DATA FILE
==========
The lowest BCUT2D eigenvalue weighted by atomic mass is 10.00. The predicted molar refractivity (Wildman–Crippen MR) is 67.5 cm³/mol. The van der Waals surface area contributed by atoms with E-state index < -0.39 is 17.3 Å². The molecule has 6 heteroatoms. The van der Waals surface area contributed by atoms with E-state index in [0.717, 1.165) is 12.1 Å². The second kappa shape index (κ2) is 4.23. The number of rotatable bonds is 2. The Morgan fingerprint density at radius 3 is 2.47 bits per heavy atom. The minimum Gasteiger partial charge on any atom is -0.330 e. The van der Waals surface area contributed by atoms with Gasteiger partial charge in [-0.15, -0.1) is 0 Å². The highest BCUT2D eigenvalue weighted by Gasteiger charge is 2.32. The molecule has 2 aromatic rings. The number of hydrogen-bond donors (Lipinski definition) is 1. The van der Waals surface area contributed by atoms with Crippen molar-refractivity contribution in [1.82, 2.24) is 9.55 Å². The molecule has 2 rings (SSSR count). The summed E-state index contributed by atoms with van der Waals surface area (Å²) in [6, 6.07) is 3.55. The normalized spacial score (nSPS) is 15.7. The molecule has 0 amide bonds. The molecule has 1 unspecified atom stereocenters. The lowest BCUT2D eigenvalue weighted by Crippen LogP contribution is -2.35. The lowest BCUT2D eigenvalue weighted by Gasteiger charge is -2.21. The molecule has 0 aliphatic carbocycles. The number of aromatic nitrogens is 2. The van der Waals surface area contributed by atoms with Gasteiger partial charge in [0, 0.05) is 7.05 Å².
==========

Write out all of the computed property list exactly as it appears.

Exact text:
The lowest BCUT2D eigenvalue weighted by atomic mass is 10.00. The predicted molar refractivity (Wildman–Crippen MR) is 67.5 cm³/mol. The van der Waals surface area contributed by atoms with E-state index < -0.39 is 17.3 Å². The molecule has 6 heteroatoms. The van der Waals surface area contributed by atoms with E-state index in [0.717, 1.165) is 12.1 Å². The second kappa shape index (κ2) is 4.23. The number of rotatable bonds is 2. The Morgan fingerprint density at radius 3 is 2.47 bits per heavy atom. The minimum Gasteiger partial charge on any atom is -0.330 e. The van der Waals surface area contributed by atoms with Gasteiger partial charge in [-0.15, -0.1) is 0 Å². The highest BCUT2D eigenvalue weighted by Gasteiger charge is 2.32. The molecule has 2 aromatic rings. The number of hydrogen-bond donors (Lipinski definition) is 1. The van der Waals surface area contributed by atoms with Crippen molar-refractivity contribution in [1.82, 2.24) is 9.55 Å². The molecule has 2 rings (SSSR count). The summed E-state index contributed by atoms with van der Waals surface area (Å²) in [6, 6.07) is 3.55. The normalized spacial score (nSPS) is 15.7. The molecule has 0 amide bonds. The molecule has 1 unspecified atom stereocenters. The lowest BCUT2D eigenvalue weighted by Crippen LogP contribution is -2.35. The lowest BCUT2D eigenvalue weighted by Gasteiger charge is -2.21. The molecule has 0 aliphatic carbocycles. The number of aromatic nitrogens is 2. The van der Waals surface area contributed by atoms with Gasteiger partial charge in [0, 0.05) is 7.05 Å².